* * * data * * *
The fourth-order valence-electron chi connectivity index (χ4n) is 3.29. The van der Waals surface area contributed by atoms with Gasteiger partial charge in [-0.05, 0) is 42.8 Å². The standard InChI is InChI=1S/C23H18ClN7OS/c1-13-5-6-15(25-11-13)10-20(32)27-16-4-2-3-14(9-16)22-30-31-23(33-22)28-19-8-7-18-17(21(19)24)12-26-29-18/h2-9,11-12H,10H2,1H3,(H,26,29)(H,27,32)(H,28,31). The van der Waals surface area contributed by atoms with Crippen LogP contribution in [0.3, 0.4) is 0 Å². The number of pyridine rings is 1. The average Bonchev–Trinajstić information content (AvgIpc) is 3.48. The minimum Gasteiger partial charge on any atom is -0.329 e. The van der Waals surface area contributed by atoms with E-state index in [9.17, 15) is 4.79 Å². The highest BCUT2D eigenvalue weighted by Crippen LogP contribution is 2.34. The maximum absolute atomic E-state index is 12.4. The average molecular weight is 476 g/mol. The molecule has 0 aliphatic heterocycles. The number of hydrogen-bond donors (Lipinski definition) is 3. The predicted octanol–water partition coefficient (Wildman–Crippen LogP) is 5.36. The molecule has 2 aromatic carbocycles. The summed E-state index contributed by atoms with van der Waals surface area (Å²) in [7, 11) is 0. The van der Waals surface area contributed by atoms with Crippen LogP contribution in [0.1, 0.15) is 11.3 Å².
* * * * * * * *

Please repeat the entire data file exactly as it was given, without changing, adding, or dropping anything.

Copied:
The fourth-order valence-electron chi connectivity index (χ4n) is 3.29. The van der Waals surface area contributed by atoms with Gasteiger partial charge in [-0.05, 0) is 42.8 Å². The standard InChI is InChI=1S/C23H18ClN7OS/c1-13-5-6-15(25-11-13)10-20(32)27-16-4-2-3-14(9-16)22-30-31-23(33-22)28-19-8-7-18-17(21(19)24)12-26-29-18/h2-9,11-12H,10H2,1H3,(H,26,29)(H,27,32)(H,28,31). The van der Waals surface area contributed by atoms with Crippen LogP contribution in [0.3, 0.4) is 0 Å². The number of pyridine rings is 1. The average Bonchev–Trinajstić information content (AvgIpc) is 3.48. The minimum Gasteiger partial charge on any atom is -0.329 e. The van der Waals surface area contributed by atoms with E-state index in [9.17, 15) is 4.79 Å². The highest BCUT2D eigenvalue weighted by Crippen LogP contribution is 2.34. The maximum absolute atomic E-state index is 12.4. The average molecular weight is 476 g/mol. The molecule has 0 aliphatic heterocycles. The number of hydrogen-bond donors (Lipinski definition) is 3. The predicted octanol–water partition coefficient (Wildman–Crippen LogP) is 5.36. The molecule has 2 aromatic carbocycles. The summed E-state index contributed by atoms with van der Waals surface area (Å²) in [7, 11) is 0. The van der Waals surface area contributed by atoms with Crippen LogP contribution in [0.1, 0.15) is 11.3 Å².